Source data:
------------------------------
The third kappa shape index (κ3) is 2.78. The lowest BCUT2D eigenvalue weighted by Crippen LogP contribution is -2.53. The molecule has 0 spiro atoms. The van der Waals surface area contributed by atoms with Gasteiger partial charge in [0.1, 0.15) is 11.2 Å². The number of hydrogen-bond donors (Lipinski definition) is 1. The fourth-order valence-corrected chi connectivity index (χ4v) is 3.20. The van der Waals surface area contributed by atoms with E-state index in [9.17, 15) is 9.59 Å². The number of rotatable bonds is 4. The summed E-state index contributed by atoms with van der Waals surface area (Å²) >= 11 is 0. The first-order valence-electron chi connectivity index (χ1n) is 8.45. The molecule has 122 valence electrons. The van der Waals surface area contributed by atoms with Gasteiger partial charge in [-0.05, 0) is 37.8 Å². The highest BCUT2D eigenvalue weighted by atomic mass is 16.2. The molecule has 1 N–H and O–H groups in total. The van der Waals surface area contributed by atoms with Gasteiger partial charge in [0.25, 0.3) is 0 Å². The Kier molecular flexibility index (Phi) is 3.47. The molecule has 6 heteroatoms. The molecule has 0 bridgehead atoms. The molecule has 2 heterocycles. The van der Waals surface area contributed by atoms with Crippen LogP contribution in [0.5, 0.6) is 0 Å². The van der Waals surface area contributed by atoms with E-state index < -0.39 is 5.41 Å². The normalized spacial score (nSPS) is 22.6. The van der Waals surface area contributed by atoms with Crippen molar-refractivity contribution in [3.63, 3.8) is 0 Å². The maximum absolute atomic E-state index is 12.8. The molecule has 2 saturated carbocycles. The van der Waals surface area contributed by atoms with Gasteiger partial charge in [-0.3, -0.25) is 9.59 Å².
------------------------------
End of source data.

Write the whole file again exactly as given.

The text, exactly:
The third kappa shape index (κ3) is 2.78. The lowest BCUT2D eigenvalue weighted by Crippen LogP contribution is -2.53. The molecule has 0 spiro atoms. The van der Waals surface area contributed by atoms with Gasteiger partial charge in [0.1, 0.15) is 11.2 Å². The number of hydrogen-bond donors (Lipinski definition) is 1. The fourth-order valence-corrected chi connectivity index (χ4v) is 3.20. The van der Waals surface area contributed by atoms with E-state index in [9.17, 15) is 9.59 Å². The number of rotatable bonds is 4. The summed E-state index contributed by atoms with van der Waals surface area (Å²) >= 11 is 0. The first-order valence-electron chi connectivity index (χ1n) is 8.45. The molecule has 122 valence electrons. The van der Waals surface area contributed by atoms with Gasteiger partial charge in [-0.05, 0) is 37.8 Å². The highest BCUT2D eigenvalue weighted by atomic mass is 16.2. The molecule has 1 N–H and O–H groups in total. The van der Waals surface area contributed by atoms with Gasteiger partial charge in [0.25, 0.3) is 0 Å². The Kier molecular flexibility index (Phi) is 3.47. The molecule has 6 heteroatoms. The molecule has 0 bridgehead atoms. The molecule has 2 heterocycles. The van der Waals surface area contributed by atoms with Crippen LogP contribution in [0.5, 0.6) is 0 Å². The van der Waals surface area contributed by atoms with E-state index < -0.39 is 5.41 Å². The normalized spacial score (nSPS) is 22.6. The van der Waals surface area contributed by atoms with Crippen molar-refractivity contribution in [3.63, 3.8) is 0 Å². The maximum absolute atomic E-state index is 12.8. The molecule has 2 saturated carbocycles. The van der Waals surface area contributed by atoms with Gasteiger partial charge in [-0.3, -0.25) is 9.59 Å².